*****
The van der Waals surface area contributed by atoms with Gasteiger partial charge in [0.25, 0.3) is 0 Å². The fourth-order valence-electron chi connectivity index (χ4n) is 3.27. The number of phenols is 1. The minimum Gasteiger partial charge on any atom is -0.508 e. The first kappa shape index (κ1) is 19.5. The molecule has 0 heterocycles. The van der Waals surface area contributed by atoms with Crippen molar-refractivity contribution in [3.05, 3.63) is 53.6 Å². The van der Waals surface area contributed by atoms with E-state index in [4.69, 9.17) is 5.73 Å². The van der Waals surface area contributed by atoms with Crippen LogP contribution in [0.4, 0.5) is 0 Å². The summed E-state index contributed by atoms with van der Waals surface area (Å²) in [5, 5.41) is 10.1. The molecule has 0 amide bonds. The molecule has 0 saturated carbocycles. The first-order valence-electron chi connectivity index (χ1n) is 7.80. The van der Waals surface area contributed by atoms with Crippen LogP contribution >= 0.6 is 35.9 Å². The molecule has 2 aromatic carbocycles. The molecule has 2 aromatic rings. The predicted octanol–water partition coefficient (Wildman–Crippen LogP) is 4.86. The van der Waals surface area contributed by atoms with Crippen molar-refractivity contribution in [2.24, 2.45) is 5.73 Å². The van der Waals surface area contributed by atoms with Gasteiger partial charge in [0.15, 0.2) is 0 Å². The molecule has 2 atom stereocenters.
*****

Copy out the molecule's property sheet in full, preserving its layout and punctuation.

The van der Waals surface area contributed by atoms with Gasteiger partial charge in [0.25, 0.3) is 0 Å². The fourth-order valence-electron chi connectivity index (χ4n) is 3.27. The number of phenols is 1. The minimum Gasteiger partial charge on any atom is -0.508 e. The first kappa shape index (κ1) is 19.5. The molecule has 0 heterocycles. The van der Waals surface area contributed by atoms with Crippen molar-refractivity contribution in [3.05, 3.63) is 53.6 Å². The van der Waals surface area contributed by atoms with E-state index in [4.69, 9.17) is 5.73 Å². The van der Waals surface area contributed by atoms with Crippen LogP contribution in [0.4, 0.5) is 0 Å². The summed E-state index contributed by atoms with van der Waals surface area (Å²) in [5, 5.41) is 10.1. The molecule has 0 amide bonds. The molecule has 0 saturated carbocycles. The first-order valence-electron chi connectivity index (χ1n) is 7.80. The van der Waals surface area contributed by atoms with Crippen LogP contribution >= 0.6 is 35.9 Å². The molecule has 2 aromatic carbocycles. The molecule has 2 aromatic rings. The predicted octanol–water partition coefficient (Wildman–Crippen LogP) is 4.86. The van der Waals surface area contributed by atoms with Crippen molar-refractivity contribution in [2.24, 2.45) is 5.73 Å². The van der Waals surface area contributed by atoms with Gasteiger partial charge in [0.15, 0.2) is 0 Å². The molecule has 2 atom stereocenters.